Now the serpent was more cunning than any beast of the field which the Lord God had made. And he said to the woman, “Has God indeed said, ‘You shall not eat of every tree of the garden’?” Genesis 3:1

Each sin you commit involves compromise. The same is not always true for an unsaved person. His sin may involve compromise if his word, deed, or thought violates his conscience. In the believer’s life, since you are owned by the Lord and you have been freed from the tyranny of sin, you have a real choice whether to sin or not. You do not have to sin. But choosing to sin diminishes the work of God in your life and is active disobedience to your Lord. Choosing to sin is most definitely a compromise!

Though sin is not a person it may be personified because believers still retain the old nature; though it is crucified, it still whispers to us from the cross. Until the rapture we will have to contend with our fallen nature. The sin nature will always have a voice while we are on this side of eternity.

Recognizing the stratagem of your sin nature is crucial for your victory in the battle. In Genesis we are treated to sin’s first entrance into the story of the human race. Sin invaded with the discourse between Satan and Eve, recorded for us in Genesis 3.

The first truth to be seen in our text is that man is not a product of his environment, as social gospel adherents would have you believe. Adam and Eve existed in a state of untested innocence. They had one command to obey: “And the LORD God commanded the man, saying, ‘Of every tree of the garden you may freely eat; but of the tree of the knowledge of good and evil you shall not eat, for in the day that you eat of it you shall surely die’” (Genesis 2:16f). It was pretty simple living for Adam and Eve. Herein is the truth about holiness: when we complicate God’s simplicity in instruction and in His prescriptions for obedience we are driving onto a road which has few exits. There is an Occam’s razor aspect to godly obedience in just about every situation. William of Ockham is attributed with the idea that “Entities are not to be multiplied without necessity.” Regarding obedience to the Lord, the simpler path to obedience is usually the best choice. As the old preachers used to say, “When in doubt, don’t.”

Eve should have held to that principle. Satan approached her in the form of a serpent. He cast doubt on God’s goodness. When you compare what Satan said to God’s actual words you recognize the subtle perniciousness of evil. His first words were, “Has God said?” He questioned the source, God, the Creator. We know that saving faith is taking God at His Word. His Word is His self-revelation. When He says something, we need to obey. The nature of sin is to question the Source of truth.

The nature of sin is also to maximize the restrictions that God places in His Word: “You shall not eat of every tree of the garden.” How unfair! Look how much you cannot do because God has arbitrarily kept all this goodness from you! Satan was encouraging Eve to substitute the frailty of reason for definitive revelation. Revelation is final. Sin would have you reason with God, and puts you on the road to compromise with sin.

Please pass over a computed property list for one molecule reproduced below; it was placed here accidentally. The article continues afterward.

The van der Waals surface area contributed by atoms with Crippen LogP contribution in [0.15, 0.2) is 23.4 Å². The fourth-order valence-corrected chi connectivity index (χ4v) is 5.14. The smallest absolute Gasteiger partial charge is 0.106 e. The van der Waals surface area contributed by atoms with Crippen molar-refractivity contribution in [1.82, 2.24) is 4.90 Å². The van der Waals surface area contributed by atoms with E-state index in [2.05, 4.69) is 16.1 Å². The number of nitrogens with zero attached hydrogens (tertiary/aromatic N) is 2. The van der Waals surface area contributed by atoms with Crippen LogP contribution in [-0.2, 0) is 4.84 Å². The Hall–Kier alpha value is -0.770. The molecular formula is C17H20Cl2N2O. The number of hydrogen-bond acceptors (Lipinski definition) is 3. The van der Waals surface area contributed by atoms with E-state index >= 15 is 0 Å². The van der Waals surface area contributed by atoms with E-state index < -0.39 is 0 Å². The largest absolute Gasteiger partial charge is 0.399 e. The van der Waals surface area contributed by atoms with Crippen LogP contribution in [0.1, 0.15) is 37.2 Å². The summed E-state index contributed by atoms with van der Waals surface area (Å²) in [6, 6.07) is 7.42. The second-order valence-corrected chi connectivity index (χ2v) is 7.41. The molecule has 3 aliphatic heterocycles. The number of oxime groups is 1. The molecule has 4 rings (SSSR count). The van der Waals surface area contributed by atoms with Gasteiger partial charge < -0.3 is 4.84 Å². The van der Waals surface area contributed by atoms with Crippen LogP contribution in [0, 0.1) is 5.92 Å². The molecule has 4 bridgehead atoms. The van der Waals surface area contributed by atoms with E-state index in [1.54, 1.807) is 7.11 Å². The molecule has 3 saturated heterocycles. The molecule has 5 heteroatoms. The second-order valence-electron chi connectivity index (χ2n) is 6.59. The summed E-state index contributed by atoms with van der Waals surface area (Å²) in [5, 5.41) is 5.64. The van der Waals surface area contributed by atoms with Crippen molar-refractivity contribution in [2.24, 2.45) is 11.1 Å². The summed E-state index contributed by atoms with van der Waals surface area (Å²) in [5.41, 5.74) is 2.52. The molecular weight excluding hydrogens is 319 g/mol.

When Eve began to reason with Satan we discover that she was outmatched. In Genesis 3:4f she said, “We may eat the fruit of the trees of the garden, but of the fruit of the tree which is in the midst of the garden, God has said, ‘You shall not eat it, nor shall you touch it, lest you die.’” She sounds almost annoyed. She reported incorrectly, perhaps even exaggerated, what God had revealed. Hidden in her own words we discover that her reasoning led to minimizing the consequences (“lest you die” rather than “shall surely die”).

Casting subtlety aside, Satan contradicted God and minimized the consequences of sin, “You will not surely die” (Genesis 3:4). Observe that your sin nature is emboldened when you open a discourse with it. Sin’s pretenses quickly fade after you allow its foot in the door of your heart. Sin not only questions the Source, but sin questions the truth.

You see, sin exaggerates the restrictions of God’s truth and minimizes the consequences of violating His truth; sin also mislabels itself. Instead of revealing itself as disobedience, it masquerades as virtue in its own murky light. Satan said, “For God knows that in the day you eat of it your eyes will be opened, and you will be like God, knowing good and evil” (Genesis 3:5). Sin questions the justice of God.

Once you allow the mislabeling, you are only a hair’s breadth from the act of compromise. Sin makes you reason such that you begin to mix good and evil (“She saw… good for food”), mingle sin with beauty (“pleasant to the eyes”) and become enamored by false promises (“desirable to make one wise”). Sounds strangely familiar to our New Testament ears when we consider 1 John 2:15 and James 1:12–15.

Every act of sin is a compromise with evil (2 Corinthians 6:14–16). Familiarize yourself with the strategy of sin in order to better be on your guard against it. Trust and obey.